How Freezing Affects Rock Breakage

How Freezing Affects Rock Breakage

Critical size material is defined as ore that is too small to be effective grinding media and too large to be ground. This data showed that both specific energy consumption and critical size production increased during the winter months. The increased energy consumption was in part a result of an increase in the viscosity of the mill pulp at colder pulp temperatures. However, viscosity could not fully explain the changes in critical size production. These changes are most likely due to changes in the breakage characteristics of the ore.


Brittle materials are those requiring little energy to fracture. They fracture easily because of defects in their microstructure, and high yield strengths (high yield strengths prevent the material from deforming plastically). Defects, such as preexisting cracks, increase stress levels in their vicinity under external tensile forces. The amount of plastic deformation that can occur to relieve the stress is limited by the high yield strength.

Decreasing the temperature increases the brittleness of a material by increasing its yield strength. As yield strength increases, the material has less plasticity. This prevents the crack tip from being blunted, and causes the cracks to propagate under lower applied forces.

Thermal stresses also contribute to fracture in brittle materials. Rocks contain several different minerals. The grains of each vary in size, shape and have different coefficients of thermal expansion. However, grains at the center warm more slowly and thus a strain differential between the surface and center of the rocks is developed making the rock more susceptible to fracture.

Freezing temperatures were hypothesized to affect critical size production in two ways. The first would occur during winter blasting. If the ore is colder and becomes more brittle, compared to summer, cracks would propagate easier.


Sandstone, basalt, and summer and winter blasted iron ore were studied. Both summer and winter blasted iron ore were obtained from the same open pit mine. The orebody is a banded iron formation composed of chemically deposited iron rich rocks with interbedded deposits of sediments, all of which have been metamorphosed the mineralogy of the crude ore consists predominantly of recrystallized martite and chert with subordinate hematite and locally earthy hematite, goethite, and magnetite.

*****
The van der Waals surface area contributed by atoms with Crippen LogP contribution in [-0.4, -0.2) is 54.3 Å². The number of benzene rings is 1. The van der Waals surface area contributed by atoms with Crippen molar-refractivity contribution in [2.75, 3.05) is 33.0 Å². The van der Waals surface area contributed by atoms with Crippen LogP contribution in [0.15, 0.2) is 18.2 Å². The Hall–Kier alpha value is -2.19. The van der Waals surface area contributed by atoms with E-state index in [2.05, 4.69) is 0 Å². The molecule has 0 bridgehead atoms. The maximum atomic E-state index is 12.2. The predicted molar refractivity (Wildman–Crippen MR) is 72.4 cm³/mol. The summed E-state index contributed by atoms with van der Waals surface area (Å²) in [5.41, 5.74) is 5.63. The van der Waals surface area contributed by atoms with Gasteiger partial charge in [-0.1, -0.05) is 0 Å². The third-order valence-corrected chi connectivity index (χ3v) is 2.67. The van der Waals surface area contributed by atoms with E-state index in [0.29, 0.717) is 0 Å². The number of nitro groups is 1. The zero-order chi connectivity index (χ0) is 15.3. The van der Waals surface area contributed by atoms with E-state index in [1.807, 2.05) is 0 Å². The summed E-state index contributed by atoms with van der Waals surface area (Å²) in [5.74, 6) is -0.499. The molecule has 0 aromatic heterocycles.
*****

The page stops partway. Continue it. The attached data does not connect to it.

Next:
Drop tests were used in the experimental work for four reasons. First, it is a quick test which ensures frozen samples will remain frozen throughout the test. Second, large, more representative samples (45 kg), can be used. Third, large rocks 178 mm to 152 mm in diameter, which are common in autogenous mill feed, can be studied. Last, the test measures a rock’s resistance to breakage in an impact collision after free fall under its own weight, which is similar to what happens to rocks in an autogenous mill.

Results and Discussion

Results for the summer and winter blasted iron ore drop tests were performed. The objective of these tests was to determine if brittleness increased at lower temperatures, and if winter blasted ore was fractured more than summer blasted ore. An increase in brittleness would make a rock fracture easier on impact. This would be represented by a decrease in size stability in dry samples at lower temperatures.

A noticeable trend in the data is that nearly all the wet frozen samples had a higher size stability than dry frozen samples, while wet and dry samples at room temperature showed no systematic differences. This shows that frozen pore water increases a rock’s resistance to breakage, also, the amount of scatter in the wet frozen samples is less than wet samples at 25°C and dry frozen samples. This further confirms the effect of frozen water on a rock’s size stability.

Since sandstone has high permeability and porosity, and can absorb plenty of water, it was expected to show large changes in its resistance to breakage due to frozen pore water. The data for the wet samples definitely confirm this. Wet samples have a much higher size stability than dry samples at -25°C. At 25°C the size stability of the wet sandstone is much lower than that for dry samples.

In addition to the laboratory drop test, industrial research data concerning the effects of temperature on rock breakage were also examined. This data consisted of studies on borehole temperature profiles of the orebody and bond impact tests.

From the preceding results, it is concluded that the results from the bulk iron ore drop tests indicate that the brittleness of the ore is a function of size as well as a function of temperature. Further work involving single rock drops is necessary to clearly define the brittleness effect






rock-breakages specific energy consumption

rock-breakages critical size production

rock-breakages pore size distribution

the effects of freezing conditions on rock breakage